Scientists Develop Genetic Blueprint of Inner Ear Cell Development
Two studies in mice use new technique to provide insight into cell development critical for hearing, balance.
Saturday, October 17, 2015
NIH Breast Cancer Research to Focus On Prevention
A new phase of the Breast Cancer and the Environment Research Program (BCERP), focused on prevention, is being launched at the National Institutes of Health.
Friday, October 09, 2015
NIH Grantees Win 2015 Nobel Prize in Chemistry
The 2015 Nobel Prize in chemistry has been awarded to NIH grantees Paul Modrich, Ph.D., of the Howard Hughes Medical Institute and the Duke University School of Medicine, Durham, N.C.; and Aziz Sancar, M.D., Ph.D., of the University of North Carolina, Chapel Hill, N.C.,.
Thursday, October 08, 2015
New Gene Therapy for Vision Loss From a Mitochondrial Disease
NIH-funded study shows success in targeting mitochondrial DNA in mice.
Tuesday, October 06, 2015
NIH Funding Targets Gaps in Biomedical Research
New awards support emerging issues in cutting-edge biomedical research fields.
Tuesday, October 06, 2015
Scientists Test New Gene Therapy for Vision Loss from a Mitochondrial Disease
NIH-funded study shows success in targeting mitochondrial DNA in mice.
Tuesday, October 06, 2015
Dormant Viral Genes May Awaken to Cause ALS
NIH human and mouse study may open an unexplored path for finding treatments.
Thursday, October 01, 2015
Scientists Create World’s Largest Catalog of Human Genomic Variation
An international team of scientists from the 1000 Genomes Project Consortium has created the world’s largest catalog of genomic differences among humans, providing researchers with powerful clues to help them establish why some people are susceptible to various diseases.
Thursday, October 01, 2015
Genetic Adaptations to Diet and Climate
Researchers found genetic variations in the Inuit of Greenland that reflect adaptations to their specific diet and climate.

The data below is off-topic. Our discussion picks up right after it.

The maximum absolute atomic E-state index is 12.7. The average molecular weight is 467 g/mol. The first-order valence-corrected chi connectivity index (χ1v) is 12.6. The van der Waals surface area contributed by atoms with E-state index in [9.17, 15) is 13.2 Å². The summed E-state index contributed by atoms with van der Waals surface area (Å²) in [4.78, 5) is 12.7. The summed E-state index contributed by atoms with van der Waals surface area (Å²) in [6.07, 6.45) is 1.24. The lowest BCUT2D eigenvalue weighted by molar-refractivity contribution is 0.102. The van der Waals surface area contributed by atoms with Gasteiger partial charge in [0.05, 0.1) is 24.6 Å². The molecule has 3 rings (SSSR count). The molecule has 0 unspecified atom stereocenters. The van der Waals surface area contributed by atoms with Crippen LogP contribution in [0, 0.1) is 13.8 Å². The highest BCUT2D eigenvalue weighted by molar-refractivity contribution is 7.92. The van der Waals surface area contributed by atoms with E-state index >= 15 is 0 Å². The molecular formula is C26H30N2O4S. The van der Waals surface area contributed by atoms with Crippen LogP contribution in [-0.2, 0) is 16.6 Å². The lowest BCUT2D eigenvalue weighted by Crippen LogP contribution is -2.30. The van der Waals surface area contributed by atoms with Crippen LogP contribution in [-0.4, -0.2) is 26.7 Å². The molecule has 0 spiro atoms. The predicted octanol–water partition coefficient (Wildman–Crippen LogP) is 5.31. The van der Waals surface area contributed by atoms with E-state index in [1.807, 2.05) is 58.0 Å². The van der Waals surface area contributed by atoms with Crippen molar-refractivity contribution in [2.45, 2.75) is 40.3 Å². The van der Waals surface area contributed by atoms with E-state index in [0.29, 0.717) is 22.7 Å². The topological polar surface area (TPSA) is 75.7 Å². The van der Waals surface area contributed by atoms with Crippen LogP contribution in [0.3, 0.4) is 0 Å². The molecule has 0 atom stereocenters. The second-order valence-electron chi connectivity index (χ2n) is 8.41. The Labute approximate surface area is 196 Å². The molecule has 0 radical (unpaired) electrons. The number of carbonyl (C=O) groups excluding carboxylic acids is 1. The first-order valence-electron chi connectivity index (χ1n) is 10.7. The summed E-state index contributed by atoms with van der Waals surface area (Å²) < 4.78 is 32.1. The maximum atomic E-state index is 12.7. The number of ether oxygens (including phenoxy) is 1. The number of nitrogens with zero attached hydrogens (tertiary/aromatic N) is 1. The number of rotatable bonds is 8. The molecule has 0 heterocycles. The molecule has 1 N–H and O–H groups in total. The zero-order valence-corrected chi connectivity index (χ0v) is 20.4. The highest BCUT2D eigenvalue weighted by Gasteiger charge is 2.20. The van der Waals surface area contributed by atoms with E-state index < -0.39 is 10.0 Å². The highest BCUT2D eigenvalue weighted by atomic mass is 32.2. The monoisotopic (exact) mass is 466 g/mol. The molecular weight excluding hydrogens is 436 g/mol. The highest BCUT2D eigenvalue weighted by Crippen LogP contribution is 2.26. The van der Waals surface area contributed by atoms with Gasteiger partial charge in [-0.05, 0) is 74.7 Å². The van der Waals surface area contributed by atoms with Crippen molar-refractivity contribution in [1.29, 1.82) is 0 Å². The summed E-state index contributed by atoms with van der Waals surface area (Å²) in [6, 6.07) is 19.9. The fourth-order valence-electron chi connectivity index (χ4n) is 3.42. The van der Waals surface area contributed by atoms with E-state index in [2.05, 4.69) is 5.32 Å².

Tuesday, September 29, 2015
Scientific News
Tardigrade's Are DNA Master Thieves
Tardigrades, nearly microscopic animals that can survive the harshest of environments, including outer space, hold the record for the animal that has the most foreign DNA.
The Secret Behind the Power of Bacterial Sex
Migration between different communities of bacteria is the key to the type of gene transfer that can lead to the spread of traits such as antibiotic resistance, according to researchers at Oxford University.
Farming’s in Their DNA
Ancient genomes reveal natural selection in action.
GMO Food Animals Should be Judged by Product, Not Process
In a world with a burgeoning demand for meat, milk and eggs, regulatory policies around the use of biotechnologies in agriculture need to be based on the safety and attributes of those foods rather than on the methods used to produce them, says a UC Davis animal scientist.
Enzyme Critical to Maintaining Telomere Length Discovered
New method expected to speed understanding of short telomere diseases and cancer.
Gene Drive Reversibility Introduces New Layer of Biosafety
Ability to introduce or reverse the spread of genetic traits through populations could one day improve pest management and disease control.
RNA-Based Drugs Give More Control Over Gene Editing
CRISPR/Cas9 gene editing technique can be transiently activated and inactivated using RNA-based drugs, giving researchers more precise control in correcting and inactivating genes.
University of Glasgow Researchers Make An Impact in 60 Seconds
Early-career researchers were invited to submit an engaging, dynamic and compelling 60 second video illuminating an aspect of their research.
Metabolic Profiles Distinguish Early Stage Ovarian Cancer with Unprecedented Accuracy
Studying blood serum compounds of different molecular weights has led scientists to a set of biomarkers that may enable development of a highly accurate screening test for early-stage ovarian cancer.
Dead Bacteria to Kill Colorectal Cancer
Scientists from Nanyang Technological University (NTU Singapore) have successfully used dead bacteria to kill colorectal cancer cells.
Skyscraper Banner

Skyscraper Banner
Go to LabTube
Go to eposters
Access to the latest scientific news
Exclusive articles
Upload and share your posters on ePosters
Latest presentations and webinars
View a library of 1,800+ scientific and medical posters
2,800+ scientific and medical posters
A library of 2,500+ scientific videos on LabTube
4,000+ scientific videos